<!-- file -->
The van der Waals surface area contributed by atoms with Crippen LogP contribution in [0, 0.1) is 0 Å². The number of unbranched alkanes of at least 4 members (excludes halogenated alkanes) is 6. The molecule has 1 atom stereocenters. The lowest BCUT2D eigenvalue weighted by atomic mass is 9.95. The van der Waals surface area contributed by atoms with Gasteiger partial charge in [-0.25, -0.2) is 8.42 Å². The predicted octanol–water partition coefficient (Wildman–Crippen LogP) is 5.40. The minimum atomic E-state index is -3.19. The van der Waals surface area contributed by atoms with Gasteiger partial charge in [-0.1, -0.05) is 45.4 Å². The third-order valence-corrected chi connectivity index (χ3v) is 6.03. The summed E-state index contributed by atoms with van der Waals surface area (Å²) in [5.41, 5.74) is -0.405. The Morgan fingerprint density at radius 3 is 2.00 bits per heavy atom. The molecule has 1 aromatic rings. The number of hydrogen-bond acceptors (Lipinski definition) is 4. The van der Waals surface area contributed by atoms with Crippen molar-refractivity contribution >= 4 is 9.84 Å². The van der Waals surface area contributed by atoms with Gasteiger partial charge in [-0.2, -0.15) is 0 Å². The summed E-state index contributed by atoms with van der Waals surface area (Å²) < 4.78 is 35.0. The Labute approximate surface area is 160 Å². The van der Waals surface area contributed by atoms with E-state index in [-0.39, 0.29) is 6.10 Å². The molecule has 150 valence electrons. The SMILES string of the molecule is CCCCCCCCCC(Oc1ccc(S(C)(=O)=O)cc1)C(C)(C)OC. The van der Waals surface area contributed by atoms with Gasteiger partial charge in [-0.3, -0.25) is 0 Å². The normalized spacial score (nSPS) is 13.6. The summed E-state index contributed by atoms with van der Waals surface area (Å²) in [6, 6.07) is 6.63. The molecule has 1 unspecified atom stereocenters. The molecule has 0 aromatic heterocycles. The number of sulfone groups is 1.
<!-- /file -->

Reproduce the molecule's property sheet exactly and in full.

The van der Waals surface area contributed by atoms with Crippen LogP contribution in [0, 0.1) is 0 Å². The number of unbranched alkanes of at least 4 members (excludes halogenated alkanes) is 6. The molecule has 1 atom stereocenters. The lowest BCUT2D eigenvalue weighted by atomic mass is 9.95. The van der Waals surface area contributed by atoms with Gasteiger partial charge in [-0.25, -0.2) is 8.42 Å². The predicted octanol–water partition coefficient (Wildman–Crippen LogP) is 5.40. The minimum atomic E-state index is -3.19. The van der Waals surface area contributed by atoms with Gasteiger partial charge in [-0.1, -0.05) is 45.4 Å². The third-order valence-corrected chi connectivity index (χ3v) is 6.03. The summed E-state index contributed by atoms with van der Waals surface area (Å²) in [5.41, 5.74) is -0.405. The Morgan fingerprint density at radius 3 is 2.00 bits per heavy atom. The molecule has 1 aromatic rings. The number of hydrogen-bond acceptors (Lipinski definition) is 4. The van der Waals surface area contributed by atoms with Crippen molar-refractivity contribution >= 4 is 9.84 Å². The van der Waals surface area contributed by atoms with Gasteiger partial charge in [-0.2, -0.15) is 0 Å². The summed E-state index contributed by atoms with van der Waals surface area (Å²) < 4.78 is 35.0. The Labute approximate surface area is 160 Å². The van der Waals surface area contributed by atoms with E-state index in [-0.39, 0.29) is 6.10 Å². The molecule has 150 valence electrons. The SMILES string of the molecule is CCCCCCCCCC(Oc1ccc(S(C)(=O)=O)cc1)C(C)(C)OC. The van der Waals surface area contributed by atoms with Gasteiger partial charge in [-0.3, -0.25) is 0 Å². The normalized spacial score (nSPS) is 13.6. The summed E-state index contributed by atoms with van der Waals surface area (Å²) in [6, 6.07) is 6.63. The molecule has 1 unspecified atom stereocenters. The molecule has 0 aromatic heterocycles. The number of sulfone groups is 1.